“As a collective group, women are really powerful consumers and absolutely worth more than 50% of the economy. Therefore, they need to be considered in a more insightful and empathetic way to make sure that we’re connecting the right messages with them,” Brideson says.
“I believe that marketing needs to catch up with the social evolution that women are influencers and that we prefer to be connected to in a different way than we’ve all been taught to market, so marketing has to evolve in the same way that women have evolved.”
It might seem like a straightforward premise but there’s a far way to go to close the gap, says Brideson, referencing those brands who continue to “pink and shrink” while others opt for what she calls the “pale, male and stale” approach to marketing.
You can’t put a price on trust
Trust is not a commodity that can be bought, sold or easily regained, says author, teacher and brand expert Rachel Botsman. But that doesn’t often stop brands from trying.
With a passion for understanding the reasons we trust companies, ideas, and each other, Botsman says trust is a defining factor for consumers when it comes to how products and services are accessed, delivered and evaluated.
“I can tell you the one thing not to do, which is to say, ‘You should trust this bank’. Although that is a tagline believe it or not,” Botsman says. “There’s this notion that if you say it, people will believe you and there is something really important in that.”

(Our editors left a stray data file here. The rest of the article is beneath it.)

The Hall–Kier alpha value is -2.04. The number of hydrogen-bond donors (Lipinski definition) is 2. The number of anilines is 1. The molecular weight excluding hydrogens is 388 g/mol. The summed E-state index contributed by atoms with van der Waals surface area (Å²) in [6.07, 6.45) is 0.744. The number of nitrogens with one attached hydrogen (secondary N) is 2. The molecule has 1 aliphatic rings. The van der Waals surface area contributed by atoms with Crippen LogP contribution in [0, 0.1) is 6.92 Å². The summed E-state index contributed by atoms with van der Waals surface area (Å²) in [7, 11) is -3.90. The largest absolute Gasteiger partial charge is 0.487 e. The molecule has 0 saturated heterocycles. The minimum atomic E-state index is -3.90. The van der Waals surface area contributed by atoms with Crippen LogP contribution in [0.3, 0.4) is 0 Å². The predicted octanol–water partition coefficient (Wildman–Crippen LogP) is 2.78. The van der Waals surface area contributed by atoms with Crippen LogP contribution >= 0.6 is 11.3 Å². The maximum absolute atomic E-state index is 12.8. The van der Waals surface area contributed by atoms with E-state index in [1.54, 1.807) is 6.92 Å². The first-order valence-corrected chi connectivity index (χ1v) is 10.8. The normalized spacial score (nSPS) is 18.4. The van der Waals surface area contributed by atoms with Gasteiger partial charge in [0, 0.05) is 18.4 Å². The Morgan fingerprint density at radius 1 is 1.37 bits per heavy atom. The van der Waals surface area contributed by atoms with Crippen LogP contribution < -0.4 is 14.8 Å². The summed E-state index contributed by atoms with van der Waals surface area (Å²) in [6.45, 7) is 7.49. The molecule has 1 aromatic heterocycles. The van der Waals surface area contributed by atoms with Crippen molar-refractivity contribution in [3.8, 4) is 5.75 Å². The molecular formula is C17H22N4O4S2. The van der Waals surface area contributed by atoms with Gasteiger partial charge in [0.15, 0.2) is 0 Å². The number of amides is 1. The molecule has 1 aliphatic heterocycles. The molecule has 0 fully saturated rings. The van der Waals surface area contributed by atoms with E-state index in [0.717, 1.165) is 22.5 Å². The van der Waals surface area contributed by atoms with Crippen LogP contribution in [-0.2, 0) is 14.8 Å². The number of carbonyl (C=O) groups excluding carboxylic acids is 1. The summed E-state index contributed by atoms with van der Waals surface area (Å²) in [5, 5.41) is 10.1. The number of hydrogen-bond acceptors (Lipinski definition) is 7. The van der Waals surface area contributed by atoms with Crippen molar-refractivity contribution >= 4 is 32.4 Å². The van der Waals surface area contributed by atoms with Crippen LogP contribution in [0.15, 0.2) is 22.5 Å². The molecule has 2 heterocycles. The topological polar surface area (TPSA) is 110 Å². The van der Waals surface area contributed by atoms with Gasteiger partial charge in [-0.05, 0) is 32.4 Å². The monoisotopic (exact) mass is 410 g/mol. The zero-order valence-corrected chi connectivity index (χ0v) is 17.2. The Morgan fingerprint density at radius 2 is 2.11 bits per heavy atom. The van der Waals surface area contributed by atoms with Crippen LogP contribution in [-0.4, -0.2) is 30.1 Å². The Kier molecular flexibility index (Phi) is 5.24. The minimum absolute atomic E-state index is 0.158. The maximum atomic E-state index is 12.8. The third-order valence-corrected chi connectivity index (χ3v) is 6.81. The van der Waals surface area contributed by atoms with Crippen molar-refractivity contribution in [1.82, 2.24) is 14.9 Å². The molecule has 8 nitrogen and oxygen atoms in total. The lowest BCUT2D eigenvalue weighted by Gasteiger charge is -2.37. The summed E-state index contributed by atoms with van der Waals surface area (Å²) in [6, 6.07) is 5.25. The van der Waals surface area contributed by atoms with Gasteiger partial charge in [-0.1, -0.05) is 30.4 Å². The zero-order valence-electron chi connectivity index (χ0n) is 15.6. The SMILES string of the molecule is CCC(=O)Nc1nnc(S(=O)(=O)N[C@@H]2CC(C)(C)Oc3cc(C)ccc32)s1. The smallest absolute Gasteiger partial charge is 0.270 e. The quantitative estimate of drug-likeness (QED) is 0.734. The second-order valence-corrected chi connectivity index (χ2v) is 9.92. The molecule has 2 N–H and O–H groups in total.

“Now, with platforms where you have a producer and consumer, you can no longer control that relationship. So getting millions of people that this company doesn’t employ and doesn’t control behaving on brand, or delivering a quality product or service, involves a whole new way of thinking about marketing and design,” Botsman adds.
As the collaborative economy scales with the growth of user-driven brands like Airbnb and Uber, this is a factor that will only continue to become more lucrative – and harder to win back once lost.
Native advertising, advertorial and paid content
Last but certainly not least is the role of paid content in shaping and redefining the very notions of content and marketing. This burgeoning field is being led by reputable brands and publishers, who are finding ways of combining quality storytelling with corporate messaging, while maintaining a strong commitment to editorial integrity.
Success in this field comes down to knowing why you’re doing what you’re doing, says The Guardian Australia‘s, managing director Ian McClelland. “Native advertising, like any type of advertising or communication, only works in the context of a broader strategy. You have to know why you’re doing it and you have to know how it relates to all of the other things you’re doing,” McClelland says.
With increasingly fragmented commercial models on the rise, McClelland attributes this new wave of native and advertorial success to the new opportunities arising for non-advertising revenue combined with new captive audiences.
“We’ve seen the introduction of consumer revenue channels, so non-advertising based revenues, and that’s a good opportunity. We’ve introduced some forms of subscription around a premium version of our app.”
What will be the biggest marketing trend in 2017? Have your say in the comments section below.